The winter holiday season is here
For many of us, that's a time when our charitable inclinations kick into high gear. If your budget doesn't make a monetary donation possible or you just want to take a more active approach than simply writing a check, there are several ways to give back to your community. Here are six.
1. Volunteer your time
Most not-for-profits have plenty of work available for volunteers of all ages and abilities. If you need ideas on where to volunteer, check websites such as VolunteerMatch (volunteermatch.org), Idealist (idealist.org) and All for Good (allforgood.org). Or use a search engine to find the kind of charity you want to support, such as "pet rescue," followed by your geographic area, or "disaster victims, volunteer opportunities." You may even be able to volunteer from home. Search the aforementioned sites for "virtual volunteer" options ranging from helping with research and phone calls to designing a website. Or, if you're good with words, you may be able to help by writing small articles or press releases.
2. Share your shopping deals
You can get many items to donate at grocery and drug stores for free (or close to it). Simply match up a good store sale price with manufacturers' coupons. Websites such as couponmom.com and thekrazycouponlady.com help you spot these "coupon-match" deals at your local stores. Donate your bargain-buy nonperishable food items to a local shelter, church or food bank. These organizations may also take your donations of personal-care items like shampoo and toothpaste. They're ideal for creating hygiene kits for homeless individuals and families, or disaster victims who are displaced from their homes.
3. Make good use of credit card rewards
Have you stacked up a bunch of frequent-flyer miles, cash-back or other credit card rewards? Consider donating them to charity. Your card issuer may list on its website a group of organizations to which you can donate your rewards directly. Another easy option: redeem your cash-back reward, then donate that amount to the charity of your choice.
4. Set up a free curbside library
If your local zoning laws allow it, build a small, weather-protected, outdoor book holder to share books with neighbors and even strangers. Encourage kids and adults to browse the book "library," borrow or permanently take books they'd like and donate their own books, too. You can find blueprints for curbside libraries at various online sites, including littlefreelibrary.org.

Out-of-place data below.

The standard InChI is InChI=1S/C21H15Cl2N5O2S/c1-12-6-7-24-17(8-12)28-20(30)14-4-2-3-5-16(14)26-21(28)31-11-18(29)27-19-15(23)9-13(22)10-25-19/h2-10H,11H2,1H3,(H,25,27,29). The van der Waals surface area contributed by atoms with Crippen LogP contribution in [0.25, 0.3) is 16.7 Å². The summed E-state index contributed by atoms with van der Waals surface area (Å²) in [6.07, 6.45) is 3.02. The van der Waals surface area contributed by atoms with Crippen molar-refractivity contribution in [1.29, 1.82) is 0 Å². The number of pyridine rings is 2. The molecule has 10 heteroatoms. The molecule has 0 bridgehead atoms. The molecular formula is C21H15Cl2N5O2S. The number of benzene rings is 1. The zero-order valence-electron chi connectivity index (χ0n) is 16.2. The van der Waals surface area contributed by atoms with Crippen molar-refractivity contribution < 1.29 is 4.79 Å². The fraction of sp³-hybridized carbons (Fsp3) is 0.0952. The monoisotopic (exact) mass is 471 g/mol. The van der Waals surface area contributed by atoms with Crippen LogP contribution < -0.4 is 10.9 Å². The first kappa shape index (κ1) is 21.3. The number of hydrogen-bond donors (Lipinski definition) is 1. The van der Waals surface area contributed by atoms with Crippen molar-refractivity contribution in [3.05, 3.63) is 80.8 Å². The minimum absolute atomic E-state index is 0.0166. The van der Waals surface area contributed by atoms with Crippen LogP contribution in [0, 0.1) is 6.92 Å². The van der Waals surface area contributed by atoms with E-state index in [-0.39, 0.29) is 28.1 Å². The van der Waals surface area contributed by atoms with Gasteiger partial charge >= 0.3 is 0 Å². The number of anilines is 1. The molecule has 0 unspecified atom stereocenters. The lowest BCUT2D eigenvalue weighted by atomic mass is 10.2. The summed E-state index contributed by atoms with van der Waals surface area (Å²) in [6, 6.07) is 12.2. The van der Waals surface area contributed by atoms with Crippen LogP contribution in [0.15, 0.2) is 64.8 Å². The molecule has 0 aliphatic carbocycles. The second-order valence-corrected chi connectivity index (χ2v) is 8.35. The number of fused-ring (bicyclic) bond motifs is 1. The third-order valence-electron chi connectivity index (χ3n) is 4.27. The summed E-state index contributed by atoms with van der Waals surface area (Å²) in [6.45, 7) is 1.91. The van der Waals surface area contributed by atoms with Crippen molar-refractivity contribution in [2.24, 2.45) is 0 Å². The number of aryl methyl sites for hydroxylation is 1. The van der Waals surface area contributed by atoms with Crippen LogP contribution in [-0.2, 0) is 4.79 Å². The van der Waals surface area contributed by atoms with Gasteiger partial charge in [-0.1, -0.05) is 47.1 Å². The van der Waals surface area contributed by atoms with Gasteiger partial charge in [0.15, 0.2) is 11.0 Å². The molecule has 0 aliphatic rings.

5. Buy from retailers who 'give back'
Consider buying gifts and items you needed anyway from companies that donate a percentage of your purchase price to charitable causes. Some advertise their programs on TV and social media. For example, a well-known eyewear retailer donates a pair of glasses to charity for every pair purchased. A national shoe company gives money to animal charities for each pair of a certain kind of shoe sold. And many donate a portion of all sales to various not-for-profits. Use a search engine to find out how you can use your shopping dollars to benefit the causes you care about.
6. Give of yourself — literally
It may sound odd, but you can donate parts of yourself: your hair, blood and even organs to help others. Here are some details.
Hair: If your hair is at least 10 inches long, you could cut and donate it to a charity that creates hairpieces for people who have lost their hair as a result of medical treatments. Some specialize in wigs for children. Just check out the agency before you donate to make sure it is a quality organization with a good record.
Blood and plasma: The Red Cross and medical facilities always need blood donations. You can also donate plasma, which is one component of blood. Find a nearby donation location at redcrossblood.org.
Organs: See if you're a match for someone who needs a living kidney or liver donor. Get details at the American Transplant Foundation (www.americantransplantfoundation.org) or a local hospital. You can also choose to donate your organs or entire body after you've died. Sign up online or in person at your local Department of Motor Vehicles (DMV). Find more information at www.organdonor.gov.
Most people don't give to charity to get a tax deduction. But you may as well enjoy that benefit if your donations qualify. Keep records of where and when you gave items and, when possible, get receipts for your donations.
You can't take a tax deduction for the value of time you spend volunteering. But you may be able to deduct out-of-pocket costs for expenses incurred while volunteering. Record the miles you drove or other transportation costs, such as for bus passes, taxis, and parking and give the records to your tax preparer.
Charities will always need monetary donations. But not everyone can or wants to give cash. With a little creativity, you can satisfy your charitable inclinations and help a cause that's dear to you.